fabric softeners pollutes the air in the
neighborhood too

I\'ve had that too. I finished up begging my neighbour to redirect their
dryer exhaust or use something unperfumed, but she adamantly refused.
Her husband came round apologising, but it was no use, he couldn\'t get
her to stop either and I lost two years of being able to work in my
garden until they moved away.


--
~ Liz Tuddenham ~
(Remove the \".invalid\"s and add \".co.uk\" to reply)
www.poppyrecords.co.uk
 
L

Liz Tuddenham

Guest
T <T@invalid.invalid> wrote:

[...]
Oh and the exhaust from their dryers after using
fabric softeners pollutes the air in the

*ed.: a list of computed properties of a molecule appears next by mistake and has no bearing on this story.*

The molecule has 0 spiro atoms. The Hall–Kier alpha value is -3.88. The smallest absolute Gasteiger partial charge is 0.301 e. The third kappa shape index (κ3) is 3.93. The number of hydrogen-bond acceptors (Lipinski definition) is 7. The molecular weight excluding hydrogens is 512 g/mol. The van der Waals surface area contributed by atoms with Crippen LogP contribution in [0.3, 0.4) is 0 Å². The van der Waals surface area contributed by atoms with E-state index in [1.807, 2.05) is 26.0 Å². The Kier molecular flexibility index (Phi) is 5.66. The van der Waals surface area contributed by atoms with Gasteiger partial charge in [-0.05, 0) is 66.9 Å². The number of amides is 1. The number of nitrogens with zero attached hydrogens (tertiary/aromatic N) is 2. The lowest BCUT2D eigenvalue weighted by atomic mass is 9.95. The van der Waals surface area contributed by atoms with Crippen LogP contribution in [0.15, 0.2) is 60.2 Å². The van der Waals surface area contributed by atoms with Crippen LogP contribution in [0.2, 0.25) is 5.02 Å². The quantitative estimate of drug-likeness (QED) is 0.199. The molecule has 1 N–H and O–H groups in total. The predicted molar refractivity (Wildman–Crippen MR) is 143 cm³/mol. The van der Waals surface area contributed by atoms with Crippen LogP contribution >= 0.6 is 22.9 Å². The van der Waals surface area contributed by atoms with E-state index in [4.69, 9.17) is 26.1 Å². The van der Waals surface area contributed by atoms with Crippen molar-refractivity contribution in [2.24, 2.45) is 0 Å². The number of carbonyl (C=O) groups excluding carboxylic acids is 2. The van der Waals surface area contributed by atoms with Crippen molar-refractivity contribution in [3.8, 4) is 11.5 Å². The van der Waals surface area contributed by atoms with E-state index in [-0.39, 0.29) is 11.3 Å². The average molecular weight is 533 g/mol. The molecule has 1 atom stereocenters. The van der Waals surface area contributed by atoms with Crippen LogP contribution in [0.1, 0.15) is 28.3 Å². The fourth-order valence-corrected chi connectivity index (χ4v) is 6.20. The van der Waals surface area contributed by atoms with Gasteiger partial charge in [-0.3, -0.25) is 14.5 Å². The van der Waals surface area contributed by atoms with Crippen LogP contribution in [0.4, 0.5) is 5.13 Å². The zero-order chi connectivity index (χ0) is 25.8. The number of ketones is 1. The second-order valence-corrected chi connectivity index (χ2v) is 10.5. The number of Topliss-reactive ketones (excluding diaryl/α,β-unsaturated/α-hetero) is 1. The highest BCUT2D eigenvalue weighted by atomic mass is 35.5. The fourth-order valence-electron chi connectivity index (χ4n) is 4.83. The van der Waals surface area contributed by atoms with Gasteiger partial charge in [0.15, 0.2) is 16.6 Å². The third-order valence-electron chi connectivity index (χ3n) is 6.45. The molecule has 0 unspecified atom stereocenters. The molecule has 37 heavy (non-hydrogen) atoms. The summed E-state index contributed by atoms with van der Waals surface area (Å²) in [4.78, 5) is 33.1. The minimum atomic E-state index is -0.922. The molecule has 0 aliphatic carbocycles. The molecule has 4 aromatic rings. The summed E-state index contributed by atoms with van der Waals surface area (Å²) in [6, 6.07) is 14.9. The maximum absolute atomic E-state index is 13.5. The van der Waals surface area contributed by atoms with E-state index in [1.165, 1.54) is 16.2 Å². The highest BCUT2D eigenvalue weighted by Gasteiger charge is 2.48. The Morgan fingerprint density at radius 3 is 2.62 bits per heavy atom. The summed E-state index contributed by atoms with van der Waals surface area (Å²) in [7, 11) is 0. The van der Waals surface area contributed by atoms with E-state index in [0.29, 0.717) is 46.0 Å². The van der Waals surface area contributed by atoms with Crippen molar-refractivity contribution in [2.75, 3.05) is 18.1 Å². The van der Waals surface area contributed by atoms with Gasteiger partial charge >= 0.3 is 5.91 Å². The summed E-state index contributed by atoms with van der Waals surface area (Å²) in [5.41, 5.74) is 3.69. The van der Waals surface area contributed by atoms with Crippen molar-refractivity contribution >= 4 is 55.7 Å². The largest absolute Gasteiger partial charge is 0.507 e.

neighborhood too

I\'ve had that too. I finished up begging my neighbour to redirect their
dryer exhaust or use something unperfumed, but she adamantly refused.
Her husband came round apologising, but it was no use, he couldn\'t get
her to stop either and I lost two years of being able to work in my
garden until they moved away.


--
~ Liz Tuddenham ~
(Remove the \".invalid\"s and add \".co.uk\" to reply)
www.poppyrecords.co.uk
 
J

Johann Klammer

Guest
On 11/17/2021 06:34 AM, Rick C wrote:
Not sure where you heard that detergents have fragrances that are not water soluble. I suppose it is theoretically possible, but it would not disperse evenly in the wash and would not be applied evenly to the articles in the wash.

Do you know the names of any of these fragrances?